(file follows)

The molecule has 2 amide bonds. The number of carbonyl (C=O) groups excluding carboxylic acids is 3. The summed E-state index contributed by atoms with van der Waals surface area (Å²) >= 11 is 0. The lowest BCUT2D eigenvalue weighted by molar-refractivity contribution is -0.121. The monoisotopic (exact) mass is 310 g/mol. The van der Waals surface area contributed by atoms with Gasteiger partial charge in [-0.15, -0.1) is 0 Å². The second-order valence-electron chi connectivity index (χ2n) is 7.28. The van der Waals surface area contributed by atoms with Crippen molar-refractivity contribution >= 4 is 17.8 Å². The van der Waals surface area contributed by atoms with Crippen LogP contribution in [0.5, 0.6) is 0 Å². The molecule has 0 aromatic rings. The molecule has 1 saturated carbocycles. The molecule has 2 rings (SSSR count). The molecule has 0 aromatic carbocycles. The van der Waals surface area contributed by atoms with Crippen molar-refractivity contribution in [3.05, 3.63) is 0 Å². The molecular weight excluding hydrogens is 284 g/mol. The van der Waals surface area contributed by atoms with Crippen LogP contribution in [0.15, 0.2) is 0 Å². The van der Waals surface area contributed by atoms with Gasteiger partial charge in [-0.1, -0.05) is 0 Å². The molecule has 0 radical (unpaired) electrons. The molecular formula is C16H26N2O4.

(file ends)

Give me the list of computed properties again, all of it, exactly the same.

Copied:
The molecule has 2 amide bonds. The number of carbonyl (C=O) groups excluding carboxylic acids is 3. The summed E-state index contributed by atoms with van der Waals surface area (Å²) >= 11 is 0. The lowest BCUT2D eigenvalue weighted by molar-refractivity contribution is -0.121. The monoisotopic (exact) mass is 310 g/mol. The van der Waals surface area contributed by atoms with Gasteiger partial charge in [-0.15, -0.1) is 0 Å². The second-order valence-electron chi connectivity index (χ2n) is 7.28. The van der Waals surface area contributed by atoms with Crippen molar-refractivity contribution >= 4 is 17.8 Å². The van der Waals surface area contributed by atoms with Crippen LogP contribution in [0.5, 0.6) is 0 Å². The molecule has 0 aromatic rings. The molecule has 1 saturated carbocycles. The molecule has 2 rings (SSSR count). The molecule has 0 aromatic carbocycles. The van der Waals surface area contributed by atoms with Crippen molar-refractivity contribution in [3.05, 3.63) is 0 Å². The molecular weight excluding hydrogens is 284 g/mol. The van der Waals surface area contributed by atoms with Crippen LogP contribution in [0.15, 0.2) is 0 Å². The van der Waals surface area contributed by atoms with Gasteiger partial charge in [-0.1, -0.05) is 0 Å². The molecule has 0 radical (unpaired) electrons. The molecular formula is C16H26N2O4.